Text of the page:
Let me first warn that these aren’t particularly pretty, but that isn’t the point. The point is that artist KATSU is remote-controlling a FLYING ROBOT that sprays paint!!!
For his current show at The Hole in New York, KATSU features a a vast range of work, including a grid of drone paintings titled “Marilyn” – a reference to Andy Warhol’s prints of the same name that also embrace errors of their production process (though in the drone works, that’s a bit of an understatement).
As if to transform the gallery into his personal playground, the entire floor has been covered with a few inches of black rubber chips.
Two landscapes (or “dronescapes”) join the portraits like sloppier robot-controlled versions of Impressionist paintings.
In the back of the gallery, a swarm of ceramic drone sculptures hang motionless from the ceiling. Every few minutes, a puff of fog shoots from the wall to form an indoor cloud that lingers mysteriously before dispersing throughout the gallery.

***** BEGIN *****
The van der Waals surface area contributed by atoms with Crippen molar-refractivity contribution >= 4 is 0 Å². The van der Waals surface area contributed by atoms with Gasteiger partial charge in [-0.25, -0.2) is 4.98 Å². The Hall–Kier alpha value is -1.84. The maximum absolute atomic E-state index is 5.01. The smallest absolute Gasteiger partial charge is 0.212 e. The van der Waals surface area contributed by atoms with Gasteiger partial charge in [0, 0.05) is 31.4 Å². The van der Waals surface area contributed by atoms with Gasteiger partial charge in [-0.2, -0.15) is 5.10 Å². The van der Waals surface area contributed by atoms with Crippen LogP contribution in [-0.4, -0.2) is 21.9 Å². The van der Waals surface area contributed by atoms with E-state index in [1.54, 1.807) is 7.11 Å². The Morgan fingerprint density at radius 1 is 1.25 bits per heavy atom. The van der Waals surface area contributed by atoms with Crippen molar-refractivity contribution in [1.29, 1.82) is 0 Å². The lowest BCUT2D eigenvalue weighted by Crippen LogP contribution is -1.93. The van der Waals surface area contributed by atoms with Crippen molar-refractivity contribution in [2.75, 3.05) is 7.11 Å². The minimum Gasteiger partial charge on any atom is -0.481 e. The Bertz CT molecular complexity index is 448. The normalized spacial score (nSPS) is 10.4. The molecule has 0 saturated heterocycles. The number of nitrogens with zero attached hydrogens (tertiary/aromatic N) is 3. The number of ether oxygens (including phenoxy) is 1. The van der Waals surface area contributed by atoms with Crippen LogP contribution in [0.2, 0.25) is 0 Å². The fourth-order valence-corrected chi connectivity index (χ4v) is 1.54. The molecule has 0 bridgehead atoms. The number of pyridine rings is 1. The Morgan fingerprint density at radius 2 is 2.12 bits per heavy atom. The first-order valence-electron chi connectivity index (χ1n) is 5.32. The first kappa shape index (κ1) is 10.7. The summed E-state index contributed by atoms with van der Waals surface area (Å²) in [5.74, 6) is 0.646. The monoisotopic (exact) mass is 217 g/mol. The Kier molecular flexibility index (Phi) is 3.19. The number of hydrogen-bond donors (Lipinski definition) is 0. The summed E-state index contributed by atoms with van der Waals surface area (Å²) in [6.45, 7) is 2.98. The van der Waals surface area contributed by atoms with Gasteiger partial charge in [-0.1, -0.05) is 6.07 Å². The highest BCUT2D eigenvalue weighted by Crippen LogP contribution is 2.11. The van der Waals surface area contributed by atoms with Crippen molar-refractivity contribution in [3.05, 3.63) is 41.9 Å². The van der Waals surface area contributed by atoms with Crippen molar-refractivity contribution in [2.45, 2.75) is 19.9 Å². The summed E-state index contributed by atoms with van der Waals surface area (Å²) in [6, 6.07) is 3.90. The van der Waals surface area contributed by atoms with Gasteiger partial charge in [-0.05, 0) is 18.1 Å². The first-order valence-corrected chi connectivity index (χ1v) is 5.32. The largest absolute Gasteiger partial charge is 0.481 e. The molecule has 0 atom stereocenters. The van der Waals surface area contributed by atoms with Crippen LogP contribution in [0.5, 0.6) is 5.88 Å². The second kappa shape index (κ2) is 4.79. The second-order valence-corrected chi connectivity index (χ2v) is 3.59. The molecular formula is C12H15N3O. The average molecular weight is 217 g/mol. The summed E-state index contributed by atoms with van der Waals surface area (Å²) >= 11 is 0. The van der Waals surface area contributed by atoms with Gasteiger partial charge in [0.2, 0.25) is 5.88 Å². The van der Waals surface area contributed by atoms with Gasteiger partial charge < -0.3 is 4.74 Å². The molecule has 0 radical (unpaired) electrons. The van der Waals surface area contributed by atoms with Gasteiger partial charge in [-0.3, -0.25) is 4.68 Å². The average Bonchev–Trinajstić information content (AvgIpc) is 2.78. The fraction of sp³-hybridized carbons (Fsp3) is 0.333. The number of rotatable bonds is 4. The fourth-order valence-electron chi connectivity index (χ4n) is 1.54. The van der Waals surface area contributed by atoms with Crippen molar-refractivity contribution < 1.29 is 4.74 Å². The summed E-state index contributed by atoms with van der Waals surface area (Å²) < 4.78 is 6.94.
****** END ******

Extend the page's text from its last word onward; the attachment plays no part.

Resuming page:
Now before the comment section explodes with arguments of whether or not this is a valid way to paint (or even “art” at all), consider two things:
First, if like me, you are under 60, you were born after Jackson Pollock died. I’m not saying that KATSU is the next Jackson Pollock, but I am saying that I’m too young to be offended or surprised by Pollock’s paintings. These drone paintings give me a chance to feel that uneasy mix of emotions: simultaneously fascinated by the future of the process (just imagine what this will do to graffiti) and yet I admit I’m a little irked by the idea of robo-collaboration and a greater divide between the painter and the canvas. And that’s really cool, because I can now stand in front of a Pollock, or Warhol, or Monet and really understand that “hey you can’t do that!” feeling.
Second, KATSU has a wicked sense of humor. He is famous for faking this video of himself vandalizing a famous Picasso painting at the Museum of Modern Art (yes, fake). Other works in the show include 3D printed handguns, portraits made with human feces, and a live feed of a video game he’s playing RIGHT NOW from an undisclosed location. And again, this is all viewed while standing on a rubber “playground” floor. My point is that this show will certainly change the world… but I wouldn’t take it too seriously.
Title image courtesy of The Hole, New York. All other images photographed by the author.